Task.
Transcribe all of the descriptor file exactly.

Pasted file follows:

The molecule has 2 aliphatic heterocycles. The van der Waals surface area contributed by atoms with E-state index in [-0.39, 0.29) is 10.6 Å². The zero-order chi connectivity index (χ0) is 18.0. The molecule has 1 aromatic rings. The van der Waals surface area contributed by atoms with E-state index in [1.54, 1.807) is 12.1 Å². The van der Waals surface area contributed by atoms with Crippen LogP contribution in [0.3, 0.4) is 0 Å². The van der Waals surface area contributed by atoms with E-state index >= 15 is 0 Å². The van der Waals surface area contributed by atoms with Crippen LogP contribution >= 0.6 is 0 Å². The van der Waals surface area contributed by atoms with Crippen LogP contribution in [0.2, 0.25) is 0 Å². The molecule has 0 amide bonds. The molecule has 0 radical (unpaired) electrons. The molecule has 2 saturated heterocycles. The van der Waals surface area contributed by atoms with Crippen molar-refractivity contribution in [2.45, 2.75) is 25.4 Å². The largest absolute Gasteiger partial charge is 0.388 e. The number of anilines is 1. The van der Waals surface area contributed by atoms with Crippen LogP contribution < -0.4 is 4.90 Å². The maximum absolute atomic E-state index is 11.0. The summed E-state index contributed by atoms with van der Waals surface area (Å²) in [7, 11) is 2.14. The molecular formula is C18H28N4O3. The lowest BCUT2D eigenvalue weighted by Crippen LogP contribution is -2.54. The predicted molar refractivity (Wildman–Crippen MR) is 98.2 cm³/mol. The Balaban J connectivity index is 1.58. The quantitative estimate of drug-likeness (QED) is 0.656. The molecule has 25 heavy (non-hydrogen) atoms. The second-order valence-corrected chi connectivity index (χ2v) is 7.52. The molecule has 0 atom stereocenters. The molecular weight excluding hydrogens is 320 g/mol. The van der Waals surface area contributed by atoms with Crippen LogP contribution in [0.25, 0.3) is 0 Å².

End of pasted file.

The molecule has 2 aliphatic heterocycles. The van der Waals surface area contributed by atoms with E-state index in [-0.39, 0.29) is 10.6 Å². The zero-order chi connectivity index (χ0) is 18.0. The molecule has 1 aromatic rings. The van der Waals surface area contributed by atoms with E-state index in [1.54, 1.807) is 12.1 Å². The van der Waals surface area contributed by atoms with Crippen LogP contribution in [0.3, 0.4) is 0 Å². The van der Waals surface area contributed by atoms with E-state index >= 15 is 0 Å². The van der Waals surface area contributed by atoms with Crippen LogP contribution >= 0.6 is 0 Å². The van der Waals surface area contributed by atoms with Crippen LogP contribution in [0.2, 0.25) is 0 Å². The molecule has 0 amide bonds. The molecule has 0 radical (unpaired) electrons. The molecule has 2 saturated heterocycles. The van der Waals surface area contributed by atoms with Crippen molar-refractivity contribution in [2.45, 2.75) is 25.4 Å². The largest absolute Gasteiger partial charge is 0.388 e. The number of anilines is 1. The van der Waals surface area contributed by atoms with Crippen LogP contribution < -0.4 is 4.90 Å². The maximum absolute atomic E-state index is 11.0. The summed E-state index contributed by atoms with van der Waals surface area (Å²) in [7, 11) is 2.14. The molecular formula is C18H28N4O3. The lowest BCUT2D eigenvalue weighted by Crippen LogP contribution is -2.54. The predicted molar refractivity (Wildman–Crippen MR) is 98.2 cm³/mol. The Balaban J connectivity index is 1.58. The quantitative estimate of drug-likeness (QED) is 0.656. The molecule has 25 heavy (non-hydrogen) atoms. The second-order valence-corrected chi connectivity index (χ2v) is 7.52. The molecule has 0 atom stereocenters. The molecular weight excluding hydrogens is 320 g/mol. The van der Waals surface area contributed by atoms with Crippen LogP contribution in [0.25, 0.3) is 0 Å².